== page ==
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“If I went to church, I’d go to yours.” Many times I have heard people say something like this. They intend it as a compliment, I think. 

These words used to fill me with a flicker of hope. Maybe with a little patience and friendship, some prayers and the mysterious work of the Holy Spirit, just maybe, these people would eventually show up on a Sunday. And then gradually, warily, they’d find themselves woven into the life of our congregation. 

It’s not like this has never happened. I could tell some beautiful stories of under-the-radar healing and hope. We’d call them “conversions” but that sounds too…you know.

But over time, I’ve learned that someone saying “If I went to church, I’d go to yours,” usually indicates absolutely nothing. Sometimes the people who utter it even laugh at themselves — quickly adding the qualifier “but I’m not going to church!’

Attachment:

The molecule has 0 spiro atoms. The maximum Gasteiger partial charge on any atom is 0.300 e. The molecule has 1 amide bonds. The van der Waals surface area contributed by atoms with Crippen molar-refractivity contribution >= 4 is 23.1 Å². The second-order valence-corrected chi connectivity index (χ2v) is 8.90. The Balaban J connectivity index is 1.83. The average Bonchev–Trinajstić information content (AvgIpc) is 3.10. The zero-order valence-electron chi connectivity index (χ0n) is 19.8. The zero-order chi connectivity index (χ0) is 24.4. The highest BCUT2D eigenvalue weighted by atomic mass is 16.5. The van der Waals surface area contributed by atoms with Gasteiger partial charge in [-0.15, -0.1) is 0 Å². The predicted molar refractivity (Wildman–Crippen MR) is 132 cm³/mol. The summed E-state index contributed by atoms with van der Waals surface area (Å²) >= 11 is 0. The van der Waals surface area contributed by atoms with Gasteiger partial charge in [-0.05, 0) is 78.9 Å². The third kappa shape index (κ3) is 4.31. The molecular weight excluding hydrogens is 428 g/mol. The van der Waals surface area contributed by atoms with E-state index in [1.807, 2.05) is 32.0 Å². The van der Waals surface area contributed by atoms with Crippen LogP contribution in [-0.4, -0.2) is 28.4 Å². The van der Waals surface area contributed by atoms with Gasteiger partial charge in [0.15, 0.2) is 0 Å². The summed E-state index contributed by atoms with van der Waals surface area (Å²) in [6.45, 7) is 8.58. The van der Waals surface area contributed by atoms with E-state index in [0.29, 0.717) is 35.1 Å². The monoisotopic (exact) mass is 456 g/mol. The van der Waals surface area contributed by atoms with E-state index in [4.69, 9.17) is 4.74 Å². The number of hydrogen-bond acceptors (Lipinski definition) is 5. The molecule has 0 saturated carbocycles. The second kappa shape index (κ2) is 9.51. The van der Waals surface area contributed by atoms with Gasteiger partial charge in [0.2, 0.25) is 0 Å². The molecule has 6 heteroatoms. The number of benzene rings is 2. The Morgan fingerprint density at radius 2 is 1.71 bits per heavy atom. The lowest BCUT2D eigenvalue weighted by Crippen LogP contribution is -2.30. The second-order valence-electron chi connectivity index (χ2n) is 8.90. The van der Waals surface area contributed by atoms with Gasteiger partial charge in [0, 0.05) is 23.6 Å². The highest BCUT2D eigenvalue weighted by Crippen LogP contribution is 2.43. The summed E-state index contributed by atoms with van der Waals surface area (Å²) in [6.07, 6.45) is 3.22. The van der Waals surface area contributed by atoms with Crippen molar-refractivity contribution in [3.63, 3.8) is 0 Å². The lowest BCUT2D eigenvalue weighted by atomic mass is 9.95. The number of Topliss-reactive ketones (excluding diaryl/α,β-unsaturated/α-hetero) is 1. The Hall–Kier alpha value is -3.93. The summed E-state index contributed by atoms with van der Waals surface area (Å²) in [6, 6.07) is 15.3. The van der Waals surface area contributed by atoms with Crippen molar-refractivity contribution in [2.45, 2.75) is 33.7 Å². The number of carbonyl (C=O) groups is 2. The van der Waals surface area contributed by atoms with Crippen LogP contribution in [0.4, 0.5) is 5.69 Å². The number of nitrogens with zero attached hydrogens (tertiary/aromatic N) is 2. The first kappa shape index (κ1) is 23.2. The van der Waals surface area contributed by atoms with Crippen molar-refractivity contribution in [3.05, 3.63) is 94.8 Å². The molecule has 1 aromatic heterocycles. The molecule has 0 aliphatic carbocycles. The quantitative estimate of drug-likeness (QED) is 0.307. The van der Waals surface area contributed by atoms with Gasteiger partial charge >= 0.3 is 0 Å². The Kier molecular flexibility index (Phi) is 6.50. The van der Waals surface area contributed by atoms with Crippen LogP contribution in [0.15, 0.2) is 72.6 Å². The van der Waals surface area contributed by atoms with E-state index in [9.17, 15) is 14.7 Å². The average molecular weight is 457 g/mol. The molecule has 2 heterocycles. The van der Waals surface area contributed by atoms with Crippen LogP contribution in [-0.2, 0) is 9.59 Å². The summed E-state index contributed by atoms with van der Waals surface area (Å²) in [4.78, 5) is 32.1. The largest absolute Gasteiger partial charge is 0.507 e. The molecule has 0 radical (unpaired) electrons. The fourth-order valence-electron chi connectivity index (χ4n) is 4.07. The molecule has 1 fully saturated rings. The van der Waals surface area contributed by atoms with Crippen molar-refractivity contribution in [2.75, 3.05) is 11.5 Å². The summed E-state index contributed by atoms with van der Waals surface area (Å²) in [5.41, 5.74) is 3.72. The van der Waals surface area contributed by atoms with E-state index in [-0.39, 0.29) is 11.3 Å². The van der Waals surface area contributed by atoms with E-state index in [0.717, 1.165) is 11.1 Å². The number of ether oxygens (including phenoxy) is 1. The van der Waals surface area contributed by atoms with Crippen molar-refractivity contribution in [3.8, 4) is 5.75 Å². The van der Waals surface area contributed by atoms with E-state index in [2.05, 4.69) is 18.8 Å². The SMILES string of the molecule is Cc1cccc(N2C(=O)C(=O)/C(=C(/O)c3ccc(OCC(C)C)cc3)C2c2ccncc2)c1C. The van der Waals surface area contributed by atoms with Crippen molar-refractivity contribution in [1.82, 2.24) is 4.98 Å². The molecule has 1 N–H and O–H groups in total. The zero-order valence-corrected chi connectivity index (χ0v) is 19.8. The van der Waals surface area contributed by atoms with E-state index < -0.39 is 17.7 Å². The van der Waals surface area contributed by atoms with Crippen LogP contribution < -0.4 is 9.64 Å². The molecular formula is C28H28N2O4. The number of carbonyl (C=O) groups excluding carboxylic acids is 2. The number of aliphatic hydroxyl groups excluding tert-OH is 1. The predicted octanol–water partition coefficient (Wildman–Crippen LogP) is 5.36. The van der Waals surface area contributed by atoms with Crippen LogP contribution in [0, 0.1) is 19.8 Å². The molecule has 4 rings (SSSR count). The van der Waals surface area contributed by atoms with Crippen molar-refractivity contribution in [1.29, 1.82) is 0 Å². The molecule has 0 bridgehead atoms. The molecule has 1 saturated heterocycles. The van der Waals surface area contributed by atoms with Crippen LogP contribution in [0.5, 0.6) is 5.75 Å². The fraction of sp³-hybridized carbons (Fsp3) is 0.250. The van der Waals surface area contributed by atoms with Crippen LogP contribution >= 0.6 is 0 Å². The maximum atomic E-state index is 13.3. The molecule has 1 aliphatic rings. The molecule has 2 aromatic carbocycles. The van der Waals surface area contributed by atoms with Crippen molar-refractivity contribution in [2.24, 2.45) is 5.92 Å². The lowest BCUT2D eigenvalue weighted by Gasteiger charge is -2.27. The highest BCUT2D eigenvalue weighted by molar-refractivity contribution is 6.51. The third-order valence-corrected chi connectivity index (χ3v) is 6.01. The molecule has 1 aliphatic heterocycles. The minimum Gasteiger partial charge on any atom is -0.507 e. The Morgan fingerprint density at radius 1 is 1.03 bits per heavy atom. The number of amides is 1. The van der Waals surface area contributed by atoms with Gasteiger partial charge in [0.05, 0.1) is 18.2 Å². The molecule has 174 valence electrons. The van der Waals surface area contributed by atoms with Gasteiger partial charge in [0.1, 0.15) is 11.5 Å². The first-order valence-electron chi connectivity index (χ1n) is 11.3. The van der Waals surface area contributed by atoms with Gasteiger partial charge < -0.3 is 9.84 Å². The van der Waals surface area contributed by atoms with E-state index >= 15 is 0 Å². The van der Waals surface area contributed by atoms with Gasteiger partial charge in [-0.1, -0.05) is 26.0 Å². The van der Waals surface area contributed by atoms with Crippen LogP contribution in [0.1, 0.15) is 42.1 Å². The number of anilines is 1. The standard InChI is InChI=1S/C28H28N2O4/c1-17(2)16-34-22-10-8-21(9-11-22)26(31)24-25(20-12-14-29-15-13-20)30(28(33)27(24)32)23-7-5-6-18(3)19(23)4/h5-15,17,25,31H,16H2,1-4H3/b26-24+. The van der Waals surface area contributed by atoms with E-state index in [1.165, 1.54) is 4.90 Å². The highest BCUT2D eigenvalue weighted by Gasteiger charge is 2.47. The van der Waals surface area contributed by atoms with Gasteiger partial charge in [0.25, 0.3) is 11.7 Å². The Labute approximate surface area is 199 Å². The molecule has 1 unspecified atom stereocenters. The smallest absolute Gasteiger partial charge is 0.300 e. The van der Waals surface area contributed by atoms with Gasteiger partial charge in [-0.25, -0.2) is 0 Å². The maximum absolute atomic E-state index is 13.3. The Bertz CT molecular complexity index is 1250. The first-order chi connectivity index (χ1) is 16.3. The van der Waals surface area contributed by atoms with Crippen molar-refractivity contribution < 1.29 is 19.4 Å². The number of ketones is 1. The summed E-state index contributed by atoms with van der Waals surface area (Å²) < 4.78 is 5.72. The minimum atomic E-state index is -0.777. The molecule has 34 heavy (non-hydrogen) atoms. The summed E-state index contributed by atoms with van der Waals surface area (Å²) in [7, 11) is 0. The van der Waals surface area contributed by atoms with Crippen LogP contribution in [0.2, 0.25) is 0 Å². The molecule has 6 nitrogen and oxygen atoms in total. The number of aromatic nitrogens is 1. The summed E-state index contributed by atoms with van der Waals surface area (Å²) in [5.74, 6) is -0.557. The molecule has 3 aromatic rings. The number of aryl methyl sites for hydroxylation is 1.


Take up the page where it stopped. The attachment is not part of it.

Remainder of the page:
I hope this essay doesn’t come across as my tale of woe. But I’m concerned it might. I don’t want it to be my rebuke to the people who’ve told me “If I went to church, I’d go to yours.” But it could sound that way. I hope you’ll hear both friendship and frustration, respect and lament. But where once their comment — “If I went to church” — buoyed my spirits, now these words dishearten me, sometimes even sting. 

Who are they? 

Who am I talking about? Who are these people? They are good people. They are people I enjoy. They are my friends. They are people I find myself around — at a craft beer gathering, yoga class, a Pete Buttigieg for President rally (these things happen when you live in Iowa), a farmers market, a tour of local solar arrays, a common friend’s birthday party. We sense that we share many interests and values. They sense I’m not “that kind of Christian.” I think they respect me.